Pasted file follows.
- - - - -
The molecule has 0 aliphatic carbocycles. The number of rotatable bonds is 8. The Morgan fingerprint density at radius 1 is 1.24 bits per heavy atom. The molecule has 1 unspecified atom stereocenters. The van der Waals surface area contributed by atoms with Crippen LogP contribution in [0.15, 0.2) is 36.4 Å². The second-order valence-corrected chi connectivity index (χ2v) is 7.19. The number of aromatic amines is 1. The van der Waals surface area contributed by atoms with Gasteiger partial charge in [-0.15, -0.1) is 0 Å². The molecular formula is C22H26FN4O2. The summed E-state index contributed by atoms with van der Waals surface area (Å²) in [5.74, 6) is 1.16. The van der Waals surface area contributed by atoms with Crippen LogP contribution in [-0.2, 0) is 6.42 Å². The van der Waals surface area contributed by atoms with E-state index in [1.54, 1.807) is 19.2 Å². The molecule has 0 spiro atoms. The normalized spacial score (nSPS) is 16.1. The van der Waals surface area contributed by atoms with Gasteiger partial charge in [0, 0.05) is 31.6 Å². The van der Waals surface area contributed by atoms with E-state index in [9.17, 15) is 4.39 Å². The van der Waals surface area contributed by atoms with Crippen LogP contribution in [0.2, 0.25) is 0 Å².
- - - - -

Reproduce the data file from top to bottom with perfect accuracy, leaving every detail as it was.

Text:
The molecule has 0 aliphatic carbocycles. The number of rotatable bonds is 8. The Morgan fingerprint density at radius 1 is 1.24 bits per heavy atom. The molecule has 1 unspecified atom stereocenters. The van der Waals surface area contributed by atoms with Crippen LogP contribution in [0.15, 0.2) is 36.4 Å². The second-order valence-corrected chi connectivity index (χ2v) is 7.19. The number of aromatic amines is 1. The van der Waals surface area contributed by atoms with Gasteiger partial charge in [-0.15, -0.1) is 0 Å². The molecular formula is C22H26FN4O2. The summed E-state index contributed by atoms with van der Waals surface area (Å²) in [5.74, 6) is 1.16. The van der Waals surface area contributed by atoms with Crippen LogP contribution in [-0.2, 0) is 6.42 Å². The van der Waals surface area contributed by atoms with E-state index in [1.54, 1.807) is 19.2 Å². The molecule has 0 spiro atoms. The normalized spacial score (nSPS) is 16.1. The van der Waals surface area contributed by atoms with Gasteiger partial charge in [0, 0.05) is 31.6 Å². The van der Waals surface area contributed by atoms with E-state index in [9.17, 15) is 4.39 Å². The van der Waals surface area contributed by atoms with Crippen LogP contribution in [0.2, 0.25) is 0 Å².